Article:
Scientists have discovered not just one but 44 new species of moths which is the most recorded in a single study since 1887.
The remarkable voyage of discovery which lasted five years and took the team all over the world started after DNA and other tests confirmed a new species, which was then found to have relatives who had to be reclassified. Material for the report was gathered in numerous museums from London and Paris to Budapest.
The 44 new moth species now confirmed began with the discovery by Austrian scientists from the Tyrolean State Museum in Innsbruck in the western Austrian state of Tyrol and the Zoological Museum at the University of Copenhagen in Denmark.
According to the museum, all of the newly discovered species belong to the Gelechiidae family, commonly referred to as twirler moths, and the Megacraspedus genus.
In addition to classical methods of determining species like colour, markings and anatomical features, the latest genetic methods have also been used so genetic fingerprints for most of the species have been made in the form of DNA barcodes.
Their wing span ranges between eight and 26 millimetres (0.31 inches and 1.02 inches) with plain colours.
Twenty two of the species were discovered in Europe, with scientists saying it is the most extensive discovery of moth species in a single study since 1887.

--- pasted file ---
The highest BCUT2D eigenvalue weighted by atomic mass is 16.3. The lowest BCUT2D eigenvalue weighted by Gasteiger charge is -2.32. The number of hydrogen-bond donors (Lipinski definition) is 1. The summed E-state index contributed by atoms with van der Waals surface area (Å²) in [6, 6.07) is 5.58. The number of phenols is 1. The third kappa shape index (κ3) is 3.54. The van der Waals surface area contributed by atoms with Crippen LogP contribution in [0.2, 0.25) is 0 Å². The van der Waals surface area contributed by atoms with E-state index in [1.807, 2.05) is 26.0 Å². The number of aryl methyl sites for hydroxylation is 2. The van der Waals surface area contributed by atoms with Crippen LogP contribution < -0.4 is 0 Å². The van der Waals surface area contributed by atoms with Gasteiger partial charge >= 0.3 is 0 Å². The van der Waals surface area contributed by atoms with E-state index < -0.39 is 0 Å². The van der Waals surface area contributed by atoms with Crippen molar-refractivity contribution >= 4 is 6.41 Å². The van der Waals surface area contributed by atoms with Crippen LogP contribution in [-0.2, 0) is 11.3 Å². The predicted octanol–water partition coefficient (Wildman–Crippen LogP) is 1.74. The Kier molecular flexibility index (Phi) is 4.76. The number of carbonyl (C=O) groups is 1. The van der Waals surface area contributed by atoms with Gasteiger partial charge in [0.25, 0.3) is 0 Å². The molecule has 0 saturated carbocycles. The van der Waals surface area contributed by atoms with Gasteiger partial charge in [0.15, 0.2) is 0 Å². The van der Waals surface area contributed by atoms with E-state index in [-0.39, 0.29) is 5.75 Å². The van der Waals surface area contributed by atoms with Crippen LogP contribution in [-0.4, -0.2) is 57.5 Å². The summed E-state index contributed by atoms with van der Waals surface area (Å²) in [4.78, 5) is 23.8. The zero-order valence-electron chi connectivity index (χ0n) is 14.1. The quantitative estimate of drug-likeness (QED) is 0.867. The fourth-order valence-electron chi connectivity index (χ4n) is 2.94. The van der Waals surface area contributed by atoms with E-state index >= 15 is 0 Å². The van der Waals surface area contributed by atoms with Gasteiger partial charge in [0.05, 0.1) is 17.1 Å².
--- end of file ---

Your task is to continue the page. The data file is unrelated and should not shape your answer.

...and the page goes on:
According to local media, naming the species proved difficult as there were many species and they took inspiration from the names of regions where they were discovered or the shape they were associated with.
New species “Megacraspedus teriolensis” was named after the state of Tyrol where it was discovered.
The species found in Afghanistan were named – “Megacraspedus armatophallus” (derived from “armed phallus”) because it reportedly resembles a revolver and “Megacraspedus pacificus” as a peace-bringing message.
“Megacraspedus feminensis” was named after the female sex as only females have been found so far.
Study authors Mag. Peter Huemer, curator of the Natural History Collections of the Tyrolean State Museum and Ole Karsholt of the Zoological Museum at the University of Copenhagen said that the diversity of newly discovered moths in such a well-researched region of the Earth is sensational and comes fully unexpectedly.
For them, the discover is evidence that despite the dramatic declines of many insect populations, the basic recording of biodiversity is far from complete.